It took a year for Tesla to cross the first $100 billion level. Two years later, in December 2020, Tesla’s market cap crossed the maximum $600 billion level. FYI, one year later it topped out at $1.23 trillion. At that level, Elon’s net worth hit $340 billion. That made him the richest human in modern history, breaking an 80-year record held by John D. Rockefeller.

Shareholder Lawsuit

Considering he literally 20X’d Tesla’s market cap (at its all-time high), you might assume every single shareholder along for that ride would be nothing be extremely happy and grateful for Elon Musk and the comp plan. But that’s not the case. Some shareholders actually filed a lawsuit claiming:

  • a) It was overly excessive.


  • b) Musk and the board of directors had conflicts of interest.

Tesla, like most American corporations, is legally located in Delaware. So, the lawsuit was heard and decided by Delaware Chancery Court Chief Judge Kathleen St. J. McCormick. Today, Judge McCormick sided with the shareholders. In her ruling, she VOIDED Elon’s entire 2018 comp package. She also found that Elon drove the “deeply flawed” process, which was overseen by people he “controlled.” From her ruling:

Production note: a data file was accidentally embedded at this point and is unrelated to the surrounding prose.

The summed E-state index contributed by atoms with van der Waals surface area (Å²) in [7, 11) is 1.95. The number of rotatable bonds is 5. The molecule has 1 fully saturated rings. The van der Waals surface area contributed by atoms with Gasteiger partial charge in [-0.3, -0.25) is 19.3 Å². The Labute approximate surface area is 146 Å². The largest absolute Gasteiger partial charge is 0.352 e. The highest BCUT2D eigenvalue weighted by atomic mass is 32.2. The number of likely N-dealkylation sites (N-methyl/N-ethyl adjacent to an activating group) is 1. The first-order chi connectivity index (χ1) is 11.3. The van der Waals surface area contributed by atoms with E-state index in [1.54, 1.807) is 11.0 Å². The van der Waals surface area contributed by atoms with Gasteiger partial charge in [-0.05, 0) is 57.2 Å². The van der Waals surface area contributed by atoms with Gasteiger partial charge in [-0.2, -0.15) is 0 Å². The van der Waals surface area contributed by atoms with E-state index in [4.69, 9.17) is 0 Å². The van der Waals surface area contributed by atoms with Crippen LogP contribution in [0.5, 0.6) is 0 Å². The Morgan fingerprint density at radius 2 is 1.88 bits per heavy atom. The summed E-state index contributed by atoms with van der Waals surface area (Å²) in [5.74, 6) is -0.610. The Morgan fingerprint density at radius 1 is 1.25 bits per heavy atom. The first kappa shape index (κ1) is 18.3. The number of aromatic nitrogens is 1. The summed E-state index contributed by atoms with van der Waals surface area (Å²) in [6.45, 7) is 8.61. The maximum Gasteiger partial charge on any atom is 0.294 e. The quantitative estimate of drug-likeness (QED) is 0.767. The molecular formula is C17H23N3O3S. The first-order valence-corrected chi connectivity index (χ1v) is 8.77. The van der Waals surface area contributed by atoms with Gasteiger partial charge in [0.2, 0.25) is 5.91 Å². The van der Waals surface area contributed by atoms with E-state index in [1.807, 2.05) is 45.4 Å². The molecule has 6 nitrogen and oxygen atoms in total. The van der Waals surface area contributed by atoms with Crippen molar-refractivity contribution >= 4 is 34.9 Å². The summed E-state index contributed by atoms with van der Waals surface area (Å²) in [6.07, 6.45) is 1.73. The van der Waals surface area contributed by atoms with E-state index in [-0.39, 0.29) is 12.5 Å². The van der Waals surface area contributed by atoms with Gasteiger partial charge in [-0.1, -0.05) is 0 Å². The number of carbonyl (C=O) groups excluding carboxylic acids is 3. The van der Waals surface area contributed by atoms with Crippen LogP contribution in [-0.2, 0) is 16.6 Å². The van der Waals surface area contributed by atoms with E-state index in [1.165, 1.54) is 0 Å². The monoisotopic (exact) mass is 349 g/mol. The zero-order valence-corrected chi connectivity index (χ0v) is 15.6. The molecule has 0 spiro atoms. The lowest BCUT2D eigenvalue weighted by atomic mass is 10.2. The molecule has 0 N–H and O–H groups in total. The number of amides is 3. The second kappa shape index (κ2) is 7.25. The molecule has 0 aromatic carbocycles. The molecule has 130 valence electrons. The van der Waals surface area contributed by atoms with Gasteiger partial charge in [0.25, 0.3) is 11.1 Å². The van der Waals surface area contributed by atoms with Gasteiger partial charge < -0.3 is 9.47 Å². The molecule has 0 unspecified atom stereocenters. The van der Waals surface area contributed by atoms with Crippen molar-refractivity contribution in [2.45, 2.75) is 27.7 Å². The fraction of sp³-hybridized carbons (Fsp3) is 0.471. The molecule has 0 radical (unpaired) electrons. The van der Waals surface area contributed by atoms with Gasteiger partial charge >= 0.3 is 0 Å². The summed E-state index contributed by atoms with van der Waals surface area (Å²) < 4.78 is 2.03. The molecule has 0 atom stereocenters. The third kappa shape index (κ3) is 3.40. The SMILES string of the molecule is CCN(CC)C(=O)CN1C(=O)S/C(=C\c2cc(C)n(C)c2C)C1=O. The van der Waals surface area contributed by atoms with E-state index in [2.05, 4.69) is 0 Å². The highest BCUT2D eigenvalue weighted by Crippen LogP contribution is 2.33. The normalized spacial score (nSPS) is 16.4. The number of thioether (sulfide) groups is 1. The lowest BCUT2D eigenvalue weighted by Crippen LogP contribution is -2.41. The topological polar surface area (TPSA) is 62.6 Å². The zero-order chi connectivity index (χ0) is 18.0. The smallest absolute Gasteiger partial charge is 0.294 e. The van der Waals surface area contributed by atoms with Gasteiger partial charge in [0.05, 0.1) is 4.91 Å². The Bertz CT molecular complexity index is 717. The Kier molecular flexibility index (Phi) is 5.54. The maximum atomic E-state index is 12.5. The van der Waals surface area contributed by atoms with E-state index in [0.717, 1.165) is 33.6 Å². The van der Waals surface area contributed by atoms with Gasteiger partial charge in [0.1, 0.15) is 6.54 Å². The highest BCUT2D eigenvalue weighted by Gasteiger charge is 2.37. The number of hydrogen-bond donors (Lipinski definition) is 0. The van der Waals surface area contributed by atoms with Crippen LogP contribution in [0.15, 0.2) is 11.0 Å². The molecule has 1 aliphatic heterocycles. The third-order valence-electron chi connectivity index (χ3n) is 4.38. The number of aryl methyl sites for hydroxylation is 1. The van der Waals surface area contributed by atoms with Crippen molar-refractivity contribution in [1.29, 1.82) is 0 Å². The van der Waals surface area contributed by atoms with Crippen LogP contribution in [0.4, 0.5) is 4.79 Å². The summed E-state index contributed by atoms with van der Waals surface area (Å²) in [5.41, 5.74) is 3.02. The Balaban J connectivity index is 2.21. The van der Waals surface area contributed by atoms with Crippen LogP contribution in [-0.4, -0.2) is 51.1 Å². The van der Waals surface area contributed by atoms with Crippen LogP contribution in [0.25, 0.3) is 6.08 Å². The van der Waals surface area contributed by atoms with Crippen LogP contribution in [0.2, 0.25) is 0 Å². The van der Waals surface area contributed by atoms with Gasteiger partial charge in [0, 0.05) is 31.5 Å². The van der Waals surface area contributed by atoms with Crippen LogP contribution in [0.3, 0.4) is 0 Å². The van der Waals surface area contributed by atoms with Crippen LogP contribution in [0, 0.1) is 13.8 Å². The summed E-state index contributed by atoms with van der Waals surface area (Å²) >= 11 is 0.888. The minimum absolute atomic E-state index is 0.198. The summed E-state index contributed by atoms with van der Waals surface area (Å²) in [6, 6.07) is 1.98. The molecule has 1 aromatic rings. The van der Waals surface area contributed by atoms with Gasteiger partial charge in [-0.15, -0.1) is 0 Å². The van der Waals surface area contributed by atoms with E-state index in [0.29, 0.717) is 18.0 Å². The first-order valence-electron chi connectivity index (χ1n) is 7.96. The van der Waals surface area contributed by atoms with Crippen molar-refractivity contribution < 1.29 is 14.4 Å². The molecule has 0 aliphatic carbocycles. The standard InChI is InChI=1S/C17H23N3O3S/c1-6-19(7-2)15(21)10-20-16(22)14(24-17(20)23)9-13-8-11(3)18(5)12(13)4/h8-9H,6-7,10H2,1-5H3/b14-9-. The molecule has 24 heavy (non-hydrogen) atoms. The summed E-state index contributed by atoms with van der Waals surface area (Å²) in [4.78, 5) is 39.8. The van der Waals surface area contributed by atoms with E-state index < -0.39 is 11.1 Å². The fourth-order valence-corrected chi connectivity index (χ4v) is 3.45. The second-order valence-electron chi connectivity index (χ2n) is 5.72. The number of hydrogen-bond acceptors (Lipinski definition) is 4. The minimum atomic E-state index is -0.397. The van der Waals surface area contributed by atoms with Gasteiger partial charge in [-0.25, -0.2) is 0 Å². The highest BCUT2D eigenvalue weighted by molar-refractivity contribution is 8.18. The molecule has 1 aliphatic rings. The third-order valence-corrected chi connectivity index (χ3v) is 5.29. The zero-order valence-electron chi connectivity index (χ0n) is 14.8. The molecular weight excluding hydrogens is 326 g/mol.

In the final analysis, Musk launched a self-driving process, recalibrating the speed and direction along the way as he saw fit. The process arrived at an unfair price… The most striking omission from the process is the absence of any evidence of adversarial negotiations between the Board and Musk concerning the size of the grant…

Swept up by the rhetoric of ‘all upside,’ or perhaps starry eyed by Musk’s superstar appeal, the board never asked the $55.8 billion question: Was the plan even necessary for Tesla to retain Musk and achieve its goals?

The judge furthermore pointed to several potential conflicts of interest the board members and advisors may have had. For example, the company’s general counsel is Musk’s former divorce attorney. One of the board members, Kimbal Musk, is Elon’s brother.

(Photo by Drew Angerer/Getty Images)

What Happens Now?

Elon can (and will) appeal the ruling. If he loses that appeal, the board needs to basically start from scratch and come up with a new compensation plan for his performance since 2018. A compensation plan that will be highly scrutinized. And what should that number be? Even if it was reduced by 90% to $5 billion, one could argue that would still be an exceptionally generous compensation package for a public company CEO over a six-year period. That would work out to $833 million per year in compensation. Even in the echelons of the highest-paid and richest people in the world, who could argue that being paid $833 million a year is NOT a fair reward for running a company very, very, very successfully?

Elon Really Really Hates This Court

So this one Delaware court just cost him $55 billion. But that’s not all they’ve done. This is the same court that 15 months ago forced him to go through with his $44 billion purchase of Twitter at what has proven to be an extremely over-valued price. So, in the last 15 months, this one court has essentially cost Elon $99 billion. No wonder he just tweeted the following: